That is in the past and I am using it as an example as I believe similar may happen here.

When can state governments sue the United States?,

A central issue in Biden v. Nebraska, on Feb. 28, is whether state governments have standing to challenge President Biden’s relief for some student loan borrowers. In August 2022, Biden announced student loan relief pursuant to a federal statute, the Higher Education Relief Opportunities for Students Act of 2003, or Heroes Act, which permits the federal government to make changes to student-loan programs to respond to national emergencies.

Six states brought a lawsuit challenging this. The federal court dismissed the case, concluding that the states failed to show an injury sufficient for standing. The U.S. Court of Appeals for the Eighth Circuit reversed, allowing standing and granting a preliminary injunction. A central question before the court is what a state must demonstrate in order to show an injury sufficient for standing.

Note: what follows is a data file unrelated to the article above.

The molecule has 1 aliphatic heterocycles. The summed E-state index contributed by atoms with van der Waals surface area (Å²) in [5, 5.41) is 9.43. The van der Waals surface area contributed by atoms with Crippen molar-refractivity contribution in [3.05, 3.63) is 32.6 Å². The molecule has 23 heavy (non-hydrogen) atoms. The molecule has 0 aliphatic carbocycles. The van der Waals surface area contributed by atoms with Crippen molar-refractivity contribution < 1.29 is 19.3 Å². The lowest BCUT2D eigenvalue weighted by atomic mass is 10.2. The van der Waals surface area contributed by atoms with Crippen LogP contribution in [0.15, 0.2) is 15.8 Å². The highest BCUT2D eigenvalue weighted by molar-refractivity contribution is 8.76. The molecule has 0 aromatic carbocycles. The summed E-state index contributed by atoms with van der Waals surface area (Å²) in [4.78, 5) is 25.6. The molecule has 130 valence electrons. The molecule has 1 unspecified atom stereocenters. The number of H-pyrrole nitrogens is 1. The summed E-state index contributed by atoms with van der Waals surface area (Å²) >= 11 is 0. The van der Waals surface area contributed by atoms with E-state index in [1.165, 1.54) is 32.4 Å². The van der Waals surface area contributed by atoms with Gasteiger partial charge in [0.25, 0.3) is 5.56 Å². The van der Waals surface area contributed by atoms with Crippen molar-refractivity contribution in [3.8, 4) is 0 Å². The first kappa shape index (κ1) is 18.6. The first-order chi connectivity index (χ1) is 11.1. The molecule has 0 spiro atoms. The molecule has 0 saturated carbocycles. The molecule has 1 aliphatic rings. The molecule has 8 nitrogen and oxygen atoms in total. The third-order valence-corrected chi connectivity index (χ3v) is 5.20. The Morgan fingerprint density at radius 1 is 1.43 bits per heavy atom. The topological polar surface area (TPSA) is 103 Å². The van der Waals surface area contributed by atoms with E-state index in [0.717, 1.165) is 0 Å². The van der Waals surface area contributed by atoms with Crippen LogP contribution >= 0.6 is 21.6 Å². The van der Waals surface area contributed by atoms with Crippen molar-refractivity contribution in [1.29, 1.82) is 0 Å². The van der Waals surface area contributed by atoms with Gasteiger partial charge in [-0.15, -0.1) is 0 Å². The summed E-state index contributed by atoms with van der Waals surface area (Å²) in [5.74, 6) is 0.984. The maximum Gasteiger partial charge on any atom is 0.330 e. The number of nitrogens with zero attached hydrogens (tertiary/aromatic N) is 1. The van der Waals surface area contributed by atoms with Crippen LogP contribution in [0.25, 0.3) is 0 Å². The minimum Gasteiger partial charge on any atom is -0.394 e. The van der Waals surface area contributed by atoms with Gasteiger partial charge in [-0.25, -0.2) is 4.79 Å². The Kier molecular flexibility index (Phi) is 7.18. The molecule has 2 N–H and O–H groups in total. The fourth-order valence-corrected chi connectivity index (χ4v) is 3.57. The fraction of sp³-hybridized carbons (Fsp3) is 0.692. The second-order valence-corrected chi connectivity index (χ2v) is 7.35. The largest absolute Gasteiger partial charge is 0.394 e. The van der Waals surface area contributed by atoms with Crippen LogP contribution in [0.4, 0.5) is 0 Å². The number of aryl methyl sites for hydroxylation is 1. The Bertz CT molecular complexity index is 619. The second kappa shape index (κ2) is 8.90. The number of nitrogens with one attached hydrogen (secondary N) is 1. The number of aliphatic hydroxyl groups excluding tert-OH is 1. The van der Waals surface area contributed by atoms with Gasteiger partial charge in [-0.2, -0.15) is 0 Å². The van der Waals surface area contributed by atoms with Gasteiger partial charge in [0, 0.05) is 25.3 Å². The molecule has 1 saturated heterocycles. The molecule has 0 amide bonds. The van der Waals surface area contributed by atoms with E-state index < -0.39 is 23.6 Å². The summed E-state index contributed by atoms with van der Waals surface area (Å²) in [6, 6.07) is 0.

The court also allows review in another case on Feb. 28. This is about whether two student-loan borrowers have Article III standing to challenge the Department of Education’s student-debt relief plan. If so, whether the department’s plan is statutorily authorized and was adopted in a procedurally proper manner. Central to both of these cases is who has standing to sue to challenge such a change in federal policy that provides a benefit to some individuals.


A recurring issue before the Supreme Court this term concerns when state governments have standing to sue the United States. Over the last decade, there has been an explosion of such suits. Two cases to be argued in the next month bring to court such issues in their filings.,

Politics were playing a part. During the Trump presidency, the suits were by states with Democratic leadership. Linda Greenhouse, in a recent book, observed that “during the Trump years, Democratic state attorneys general filed more than one hundred lawsuits against the administration, seeking to block new policies or prevent the rollback of existing ones.”